5.    Blood sugar and pre-diabetes

The food we eat is metabolized in our small intestine to extract its energy which is made available to the cells in our body through blood glucose.  The level of blood glucose is regulated by insulin produced in the pancreas but if this control mechanism starts to fail, and our cells no longer fully respond to the insulin, then we become “insulin resistant” and our blood glucose levels start to rise.  If this change occurs due to diet and lifestyle rather than illness, then the transition is likely to be quite slow with lots of advance warning if you have occasional blood glucose tests.   The Diabetes UK site provides loads of background material on blood sugar, pre-diabetes and diabetes :  https://www.diabetes.co.uk/index.html


Blood sugar can be measured by a blood test after fasting overnight and this will provide a snapshot of your blood glucose at that time.  Alternatively the HbA1c blood test measures changes in haemoglobin that relate to your average blood glucose  levels over the previous eight to twelve weeks so provides a much better view of your average blood glucose.  This is the test I had and my initial reading was 42mmol/mol which placed me right on the threshold of pre diabetes :


Normal :         less than 42mmol/mol

Pre-diabetes : 32 to 47mmol/mol

Diabetes :       48mmol/mol or over


After six months of 5:2 Fasting + Mediterranean Diet my HbA1C reading had fallen impressively to 36mmol/mol and was firmly into the normal range.  While I did not have a particularly sweet tooth to start with I removed all free sugar from my diet and the occasional chocolate biscuit became a very irregular treat.  However the biggest change was probably the elimination of refined carbohydrates like potatoes, rice, white flour, and pasta which are all just other versions of sugar.   Removing these had a huge effect on my levels of energy and tiredness so I guess they must have been adversely affecting my blood sugar in some way to cause such an effect.    They no longer form part of my diet (just maybe the occasional roast potato at Christmas!).


5.1  Carbohydrate tolerance and the amylase cracker test

Long after I had determined from the experience on the diet that I did not respond well to simple carbohydrates and free sugar, I came across an article about testing your personal carbohydrate tolerance based on a simple test devised by Dr Sharon Moalem in his book : "The DNA Restart".  For this test you need an unsalted cracker biscuit (e.g. a small water biscuit or half of a cream cracker) and a stopwatch.  Place the cracker in your mouth, start the watch, and begin chewing the cracker without swallowing it.   Continue chewing until the cracker begins to taste sweet and note the time.  If you have noticed no change after 30 seconds then stop the test.


If you notice a change in under 14 seconds then your recommended carbohydrate consumption is classified as Full; 15 to 30 seconds is Moderate, while more than 30 seconds is Restricted.   Dr Moalem then recommends the following approximate guide levels of carbohydrate consumption for each category :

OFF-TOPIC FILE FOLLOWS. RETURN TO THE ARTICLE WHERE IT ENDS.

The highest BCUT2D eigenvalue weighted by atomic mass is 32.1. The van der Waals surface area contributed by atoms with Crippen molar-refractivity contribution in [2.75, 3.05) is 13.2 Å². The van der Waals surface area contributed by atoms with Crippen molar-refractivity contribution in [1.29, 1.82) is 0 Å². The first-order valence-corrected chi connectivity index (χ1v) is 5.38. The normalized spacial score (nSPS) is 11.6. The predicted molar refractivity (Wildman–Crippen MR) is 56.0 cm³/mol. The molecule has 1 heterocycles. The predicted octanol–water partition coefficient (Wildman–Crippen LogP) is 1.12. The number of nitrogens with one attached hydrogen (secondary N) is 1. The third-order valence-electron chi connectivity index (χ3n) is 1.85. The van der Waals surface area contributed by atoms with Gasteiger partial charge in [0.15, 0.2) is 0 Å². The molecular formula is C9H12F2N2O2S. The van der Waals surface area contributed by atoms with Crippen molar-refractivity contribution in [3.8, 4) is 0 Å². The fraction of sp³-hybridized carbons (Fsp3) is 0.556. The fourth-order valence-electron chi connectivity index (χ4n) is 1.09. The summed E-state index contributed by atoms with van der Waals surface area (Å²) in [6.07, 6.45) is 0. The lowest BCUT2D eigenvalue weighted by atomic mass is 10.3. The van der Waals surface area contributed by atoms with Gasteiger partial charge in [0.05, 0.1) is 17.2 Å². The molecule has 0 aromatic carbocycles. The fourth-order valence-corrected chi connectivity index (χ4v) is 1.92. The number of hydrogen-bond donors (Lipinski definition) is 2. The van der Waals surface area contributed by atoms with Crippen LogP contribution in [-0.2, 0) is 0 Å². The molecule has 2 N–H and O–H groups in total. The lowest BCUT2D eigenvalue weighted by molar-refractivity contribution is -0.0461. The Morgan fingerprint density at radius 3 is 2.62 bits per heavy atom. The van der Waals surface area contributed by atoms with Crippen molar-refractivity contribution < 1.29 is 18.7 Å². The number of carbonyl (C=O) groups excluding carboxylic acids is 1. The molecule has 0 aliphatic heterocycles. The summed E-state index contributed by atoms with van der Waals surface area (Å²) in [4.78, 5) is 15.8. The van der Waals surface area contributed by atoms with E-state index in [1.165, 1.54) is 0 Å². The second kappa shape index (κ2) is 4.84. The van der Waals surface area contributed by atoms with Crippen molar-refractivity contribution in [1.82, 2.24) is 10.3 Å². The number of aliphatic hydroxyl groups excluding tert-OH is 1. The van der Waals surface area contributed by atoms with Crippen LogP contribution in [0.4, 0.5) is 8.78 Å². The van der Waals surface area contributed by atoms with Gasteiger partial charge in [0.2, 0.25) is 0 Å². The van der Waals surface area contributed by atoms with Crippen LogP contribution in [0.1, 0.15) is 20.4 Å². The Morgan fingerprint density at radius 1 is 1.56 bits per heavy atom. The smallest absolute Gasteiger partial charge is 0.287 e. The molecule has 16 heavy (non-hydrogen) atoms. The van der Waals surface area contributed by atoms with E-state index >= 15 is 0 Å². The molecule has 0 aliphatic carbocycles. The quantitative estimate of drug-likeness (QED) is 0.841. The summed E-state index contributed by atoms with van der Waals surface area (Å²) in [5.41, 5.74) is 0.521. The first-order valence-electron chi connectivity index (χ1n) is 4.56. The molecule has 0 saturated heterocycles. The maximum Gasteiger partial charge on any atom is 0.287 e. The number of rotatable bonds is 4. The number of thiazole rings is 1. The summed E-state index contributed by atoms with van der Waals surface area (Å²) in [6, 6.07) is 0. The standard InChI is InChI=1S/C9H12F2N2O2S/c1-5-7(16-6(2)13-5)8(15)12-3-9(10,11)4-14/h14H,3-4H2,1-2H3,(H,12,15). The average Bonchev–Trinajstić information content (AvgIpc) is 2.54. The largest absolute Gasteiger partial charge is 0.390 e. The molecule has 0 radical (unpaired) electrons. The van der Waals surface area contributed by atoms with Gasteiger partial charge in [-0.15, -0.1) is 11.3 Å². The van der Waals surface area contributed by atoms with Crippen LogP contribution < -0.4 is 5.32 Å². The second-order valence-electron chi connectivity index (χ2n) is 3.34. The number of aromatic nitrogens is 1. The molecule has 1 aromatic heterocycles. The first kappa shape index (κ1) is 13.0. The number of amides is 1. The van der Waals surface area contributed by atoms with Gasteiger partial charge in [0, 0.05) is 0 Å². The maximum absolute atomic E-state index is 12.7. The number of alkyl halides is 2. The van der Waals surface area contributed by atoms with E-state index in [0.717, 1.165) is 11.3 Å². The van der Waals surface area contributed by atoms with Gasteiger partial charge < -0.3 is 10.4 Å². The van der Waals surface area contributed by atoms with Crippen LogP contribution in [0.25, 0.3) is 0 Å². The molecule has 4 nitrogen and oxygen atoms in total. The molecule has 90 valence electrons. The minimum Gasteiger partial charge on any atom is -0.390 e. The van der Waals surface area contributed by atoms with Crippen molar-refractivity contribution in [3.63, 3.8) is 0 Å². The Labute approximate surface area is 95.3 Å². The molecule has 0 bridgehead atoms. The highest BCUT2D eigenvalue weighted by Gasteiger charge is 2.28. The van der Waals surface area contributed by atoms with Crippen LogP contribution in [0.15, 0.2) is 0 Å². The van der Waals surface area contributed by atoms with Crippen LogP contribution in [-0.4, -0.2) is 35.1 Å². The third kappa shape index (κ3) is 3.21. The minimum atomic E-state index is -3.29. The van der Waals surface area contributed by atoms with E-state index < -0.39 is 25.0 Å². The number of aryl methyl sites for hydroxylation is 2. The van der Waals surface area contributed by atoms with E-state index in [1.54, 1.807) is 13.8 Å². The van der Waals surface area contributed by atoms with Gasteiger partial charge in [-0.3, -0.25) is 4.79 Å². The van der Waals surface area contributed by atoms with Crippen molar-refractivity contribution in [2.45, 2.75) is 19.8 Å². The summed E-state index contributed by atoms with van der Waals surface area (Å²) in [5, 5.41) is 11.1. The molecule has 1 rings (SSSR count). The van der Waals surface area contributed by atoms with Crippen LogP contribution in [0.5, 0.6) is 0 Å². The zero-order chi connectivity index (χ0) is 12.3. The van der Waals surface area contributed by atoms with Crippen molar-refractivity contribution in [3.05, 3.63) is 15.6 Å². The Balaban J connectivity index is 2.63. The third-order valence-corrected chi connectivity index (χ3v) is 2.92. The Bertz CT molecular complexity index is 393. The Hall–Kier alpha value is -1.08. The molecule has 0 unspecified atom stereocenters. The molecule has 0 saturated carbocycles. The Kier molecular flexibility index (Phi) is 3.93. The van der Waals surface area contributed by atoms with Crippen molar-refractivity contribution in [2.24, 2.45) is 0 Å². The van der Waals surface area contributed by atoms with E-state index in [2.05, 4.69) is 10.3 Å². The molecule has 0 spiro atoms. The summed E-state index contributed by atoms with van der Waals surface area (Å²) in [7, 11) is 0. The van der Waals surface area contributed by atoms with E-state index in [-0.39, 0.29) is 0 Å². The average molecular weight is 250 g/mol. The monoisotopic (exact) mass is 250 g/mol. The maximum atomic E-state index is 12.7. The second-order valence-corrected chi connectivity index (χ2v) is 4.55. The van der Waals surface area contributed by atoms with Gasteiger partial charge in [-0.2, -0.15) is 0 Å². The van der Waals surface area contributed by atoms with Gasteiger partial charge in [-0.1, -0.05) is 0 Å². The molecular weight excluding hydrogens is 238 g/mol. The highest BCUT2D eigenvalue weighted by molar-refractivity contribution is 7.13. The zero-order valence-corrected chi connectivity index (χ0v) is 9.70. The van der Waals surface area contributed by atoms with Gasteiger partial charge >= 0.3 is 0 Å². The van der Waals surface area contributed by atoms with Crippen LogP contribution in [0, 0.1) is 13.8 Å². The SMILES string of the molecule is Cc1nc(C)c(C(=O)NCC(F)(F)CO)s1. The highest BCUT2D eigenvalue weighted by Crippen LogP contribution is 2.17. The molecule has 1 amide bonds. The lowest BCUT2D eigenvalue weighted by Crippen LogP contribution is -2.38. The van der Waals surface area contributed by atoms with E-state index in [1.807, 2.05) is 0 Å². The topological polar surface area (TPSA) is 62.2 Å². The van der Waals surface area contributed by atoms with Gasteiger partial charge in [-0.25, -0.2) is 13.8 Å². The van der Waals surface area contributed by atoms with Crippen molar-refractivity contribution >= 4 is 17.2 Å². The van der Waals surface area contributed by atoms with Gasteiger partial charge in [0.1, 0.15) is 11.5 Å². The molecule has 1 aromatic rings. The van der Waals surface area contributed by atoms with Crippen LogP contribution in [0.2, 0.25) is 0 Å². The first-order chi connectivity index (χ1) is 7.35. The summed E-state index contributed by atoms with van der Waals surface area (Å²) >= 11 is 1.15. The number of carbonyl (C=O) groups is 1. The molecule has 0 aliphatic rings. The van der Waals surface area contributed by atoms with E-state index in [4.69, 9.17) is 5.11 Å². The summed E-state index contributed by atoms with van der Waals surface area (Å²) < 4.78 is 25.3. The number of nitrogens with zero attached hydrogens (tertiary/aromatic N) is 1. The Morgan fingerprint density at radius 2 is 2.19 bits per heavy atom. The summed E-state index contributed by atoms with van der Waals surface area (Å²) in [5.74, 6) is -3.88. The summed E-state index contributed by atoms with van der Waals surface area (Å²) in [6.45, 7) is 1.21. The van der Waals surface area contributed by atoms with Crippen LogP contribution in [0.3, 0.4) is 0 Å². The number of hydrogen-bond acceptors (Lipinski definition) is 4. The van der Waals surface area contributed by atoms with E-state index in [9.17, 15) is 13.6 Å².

Carbohydrate tolerance

Carb intake for women

Carb intake for men

% of carb intake















The taste change comes about because we release the enzyme amylase in our saliva to begin the digestion of starch as we chew, but not everyone produces the same amount of salivary amylase.   Those who produce a lot of amylase will experience the sweetness much earlier than someone who produces only a small amount because they begin to pre-digest the starch almost immediately which breaks the food down into simple sugars long before it reaches the small intestine.  You might think from this that someone with a lot of salivary amylase will tend to have greater spikes in blood sugar than someone who does not, as they are generating simple sugars more rapidly.   However the opposite is actually true as the rapid release of sugars triggers an earlier release of insulin which results in better overall control of blood glucose in those blessed with higher salivary amylase.   There is not a full understanding of the actual mechanism but it seems from clinical trials that low salivary amylase is associated with obesity, metabolic syndrome, diabetes, and a BMI typically two units higher than the average.


My amylase cracker test indicated no change in sweetness after 30 seconds so, by Dr Moalem's definition, I have low carbohydrate tolerance and am definitely in the Restricted category of carbohydrate consumption.   That means that I should aim to eat less than 165g of carbohydrate per day.  This would appear to confirm what I discovered by chance during my diet when I cut out all sugar and simple carbs during the weight loss phase and dropped my carbohydrate intake from about 365g down to about 135g per day.  The immediate result, in spite of being calorie constricted, was a huge increase in energy levels which only crashed afer a brief return to eating simple carbs again overthe Christmas period.   Currently I am not calorie restricted but I still avoid simple carbs and sugar.  My intake of "slow" carbs is actually about 160g per day and my energy levels remain high, much higher than when I started this dietary change six months ago.  So maybe it is worth grabbing a cracker to try this simple test before you start dieting to see how carbohydrate tolerant you might be.  Cutting carbs worked wonders for me but that might do it for everyone. 


Here are some background papers on this phenomenon :